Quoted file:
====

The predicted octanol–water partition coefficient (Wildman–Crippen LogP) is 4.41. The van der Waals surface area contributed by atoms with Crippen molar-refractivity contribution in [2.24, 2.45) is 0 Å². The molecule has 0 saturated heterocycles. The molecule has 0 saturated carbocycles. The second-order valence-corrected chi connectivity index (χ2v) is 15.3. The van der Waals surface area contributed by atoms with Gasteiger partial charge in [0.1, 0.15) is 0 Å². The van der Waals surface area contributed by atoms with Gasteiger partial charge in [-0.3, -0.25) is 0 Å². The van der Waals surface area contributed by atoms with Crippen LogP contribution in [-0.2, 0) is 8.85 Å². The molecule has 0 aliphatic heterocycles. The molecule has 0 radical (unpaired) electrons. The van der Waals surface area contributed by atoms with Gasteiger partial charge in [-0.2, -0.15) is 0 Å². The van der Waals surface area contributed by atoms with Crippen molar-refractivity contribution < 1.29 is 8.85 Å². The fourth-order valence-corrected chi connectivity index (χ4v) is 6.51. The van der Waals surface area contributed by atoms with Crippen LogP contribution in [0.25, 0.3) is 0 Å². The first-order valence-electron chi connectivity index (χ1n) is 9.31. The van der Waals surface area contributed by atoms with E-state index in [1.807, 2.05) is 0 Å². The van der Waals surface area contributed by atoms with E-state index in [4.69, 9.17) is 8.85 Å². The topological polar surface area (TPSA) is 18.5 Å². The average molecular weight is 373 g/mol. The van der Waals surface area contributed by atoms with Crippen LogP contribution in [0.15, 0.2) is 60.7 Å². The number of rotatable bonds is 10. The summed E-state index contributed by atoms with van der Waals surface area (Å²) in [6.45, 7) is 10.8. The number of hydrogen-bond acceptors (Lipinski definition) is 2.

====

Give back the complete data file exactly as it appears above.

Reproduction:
The predicted octanol–water partition coefficient (Wildman–Crippen LogP) is 4.41. The van der Waals surface area contributed by atoms with Crippen molar-refractivity contribution in [2.24, 2.45) is 0 Å². The molecule has 0 saturated heterocycles. The molecule has 0 saturated carbocycles. The second-order valence-corrected chi connectivity index (χ2v) is 15.3. The van der Waals surface area contributed by atoms with Gasteiger partial charge in [0.1, 0.15) is 0 Å². The van der Waals surface area contributed by atoms with Gasteiger partial charge in [-0.3, -0.25) is 0 Å². The van der Waals surface area contributed by atoms with Crippen LogP contribution in [-0.2, 0) is 8.85 Å². The molecule has 0 aliphatic heterocycles. The molecule has 0 radical (unpaired) electrons. The van der Waals surface area contributed by atoms with Gasteiger partial charge in [-0.2, -0.15) is 0 Å². The van der Waals surface area contributed by atoms with Crippen molar-refractivity contribution < 1.29 is 8.85 Å². The fourth-order valence-corrected chi connectivity index (χ4v) is 6.51. The van der Waals surface area contributed by atoms with Crippen LogP contribution in [0.25, 0.3) is 0 Å². The first-order valence-electron chi connectivity index (χ1n) is 9.31. The van der Waals surface area contributed by atoms with E-state index in [1.807, 2.05) is 0 Å². The van der Waals surface area contributed by atoms with E-state index in [4.69, 9.17) is 8.85 Å². The topological polar surface area (TPSA) is 18.5 Å². The average molecular weight is 373 g/mol. The van der Waals surface area contributed by atoms with Crippen LogP contribution in [0.15, 0.2) is 60.7 Å². The number of rotatable bonds is 10. The summed E-state index contributed by atoms with van der Waals surface area (Å²) in [6.45, 7) is 10.8. The number of hydrogen-bond acceptors (Lipinski definition) is 2.